2, Number 1, Oct 2001
to Moral Distress in the University: Coping with Moral
Distress by Using the Theater of the Oppressed to Identify
and Resist the Sources of Distress
following material by Kate H. Brown, excerpted from
an article in the September 1999 issue of Change,
provides another tool for people working with conflict
in higher education.
Boal's Theater of the Oppressed
should know the world we live in, the better to change
- Augusto Boal
To engage fully in our university work is to bestow
upon it meaning and value. At our best, we reflect upon
our tasks - we imagine what is possible, what is good,
what might be the right direction in which to go. And
from those deliberations, we move forward with purpose,
care, and a sense of agency. Without reflective practice,
we lose our full grasp of the hopes and desires that
are born in imaginative deliberation and the transformational
possibilities that lie within real situations. Reflective
practice helps us to recognize and respond to the moral
dimensions of our work.
Sometimes, however, our institutional contexts prevent
us from acting on the fruits of our reflections. Even
when we believe we know the right thing to do, we often
feel constrained from doing it because of stultifying
demands or practices over which we have little control.
Ethicist Andrew Jameton refers to these experiences
as moral distress. This concept has helped both of us
in writing this article to think in terms of organizational
and personal barriers that keep us from realizing our
deepest moral commitments in our university work. Central
among those commitments is to participate in creating
a vital, democratic academic community. Though neither
of us expects a life free from moral contradiction and
complexity, we - and our colleagues - want to be part
of an ethical community, one that fosters dialogue and
encourages democratic partnership among multiple interests.
This article describes how we have adapted techniques
from Augusto Boal's participatory theater to realize
this vision more fully. Boal's Theater of the Oppressed
has emboldened our colleagues and us to move past victimization,
denial, and numbness to respond more creatively to circumstances
of moral distress in the university.
illustrate our adaptation of Forum Theater, we will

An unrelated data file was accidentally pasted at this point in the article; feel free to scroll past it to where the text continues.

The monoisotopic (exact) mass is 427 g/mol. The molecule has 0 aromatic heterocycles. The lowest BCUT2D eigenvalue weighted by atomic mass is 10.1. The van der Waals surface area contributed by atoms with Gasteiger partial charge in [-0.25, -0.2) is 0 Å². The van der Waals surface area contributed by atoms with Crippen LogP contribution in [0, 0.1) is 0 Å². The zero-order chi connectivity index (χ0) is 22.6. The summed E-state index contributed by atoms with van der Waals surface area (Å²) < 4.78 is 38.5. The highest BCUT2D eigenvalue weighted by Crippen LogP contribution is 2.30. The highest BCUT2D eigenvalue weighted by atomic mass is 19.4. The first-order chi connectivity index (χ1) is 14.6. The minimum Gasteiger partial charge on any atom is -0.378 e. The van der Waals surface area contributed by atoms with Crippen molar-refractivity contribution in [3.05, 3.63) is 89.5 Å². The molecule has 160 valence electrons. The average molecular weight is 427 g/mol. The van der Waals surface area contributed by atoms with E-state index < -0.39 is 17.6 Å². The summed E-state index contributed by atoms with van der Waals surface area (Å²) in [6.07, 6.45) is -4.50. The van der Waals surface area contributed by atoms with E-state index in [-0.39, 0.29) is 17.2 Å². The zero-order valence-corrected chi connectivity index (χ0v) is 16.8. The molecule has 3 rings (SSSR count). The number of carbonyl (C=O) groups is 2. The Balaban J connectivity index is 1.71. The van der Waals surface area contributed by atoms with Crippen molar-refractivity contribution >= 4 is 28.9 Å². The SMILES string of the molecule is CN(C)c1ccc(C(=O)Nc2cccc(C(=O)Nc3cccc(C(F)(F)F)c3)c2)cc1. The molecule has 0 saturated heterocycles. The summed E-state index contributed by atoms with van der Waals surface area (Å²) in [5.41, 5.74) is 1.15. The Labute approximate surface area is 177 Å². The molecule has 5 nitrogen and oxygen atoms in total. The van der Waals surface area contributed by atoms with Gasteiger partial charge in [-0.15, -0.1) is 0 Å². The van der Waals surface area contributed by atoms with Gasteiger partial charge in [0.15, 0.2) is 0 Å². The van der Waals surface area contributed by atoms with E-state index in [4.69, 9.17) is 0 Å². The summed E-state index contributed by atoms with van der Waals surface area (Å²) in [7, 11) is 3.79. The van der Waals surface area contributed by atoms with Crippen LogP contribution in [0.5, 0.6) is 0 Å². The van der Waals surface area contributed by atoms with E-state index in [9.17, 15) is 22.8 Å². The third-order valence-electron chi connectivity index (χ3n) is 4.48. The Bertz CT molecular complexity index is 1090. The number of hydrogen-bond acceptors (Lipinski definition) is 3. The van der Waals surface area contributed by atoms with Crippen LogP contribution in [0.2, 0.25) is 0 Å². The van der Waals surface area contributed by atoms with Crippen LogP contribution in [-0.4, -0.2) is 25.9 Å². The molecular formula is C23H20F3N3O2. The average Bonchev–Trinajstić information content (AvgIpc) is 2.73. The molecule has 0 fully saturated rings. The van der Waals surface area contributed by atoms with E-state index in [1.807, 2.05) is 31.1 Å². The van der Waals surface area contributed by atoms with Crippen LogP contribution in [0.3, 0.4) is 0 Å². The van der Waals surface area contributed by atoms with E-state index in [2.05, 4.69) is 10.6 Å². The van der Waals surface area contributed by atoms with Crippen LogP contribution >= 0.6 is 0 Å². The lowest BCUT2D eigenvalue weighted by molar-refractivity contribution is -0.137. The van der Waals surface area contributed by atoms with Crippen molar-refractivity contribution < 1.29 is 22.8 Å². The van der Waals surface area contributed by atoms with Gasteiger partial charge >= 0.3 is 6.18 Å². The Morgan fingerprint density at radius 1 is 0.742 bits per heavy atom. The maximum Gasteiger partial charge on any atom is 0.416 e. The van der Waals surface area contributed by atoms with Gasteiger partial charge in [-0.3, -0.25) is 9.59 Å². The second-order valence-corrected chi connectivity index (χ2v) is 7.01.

draw on examples from a recent workshop with university
faculty, administrators, and researchers. We began by
eliciting stories of moral distress. For instance, one
faculty member told of her distress when a colleague
became intractable in the face of her efforts to support
his African-American students. The students had come
to her to complain that their professor was using examples
from a book, The Bell Curve, to document a racial basis
for differential intelligence. The students felt the
teacher's purpose was to offend and rile. However, when
confronted, the professor claimed academic freedom and
refused to consider what the students or his colleague
In another example, an administrator in the workshop
described how a dean had called in a new, untenured
faculty member about a peer review letter critical of
a senior faculty member's teaching performance, and
suggested that the untenured professor revise the letter
to lessen its critical edge. The dean, a close friend
of the senior faculty member, explained that the latter
was going through difficult times personally.
Another administrator discussed a program that recruits
wealthy international students who do not always have
adequate language competencies; a faculty member in
this program was told to change his evaluation standards
so that more of the students could pass.
Other workshop participants described situations in
which people were so invested in existing routines and
hierarchies that generating fresh perspectives and alternative
responses became impossible. Everyone's story started
with a conflict with a particular person, but as the
participants explored and elaborated the situations,
they came to a sense of being buried beneath practices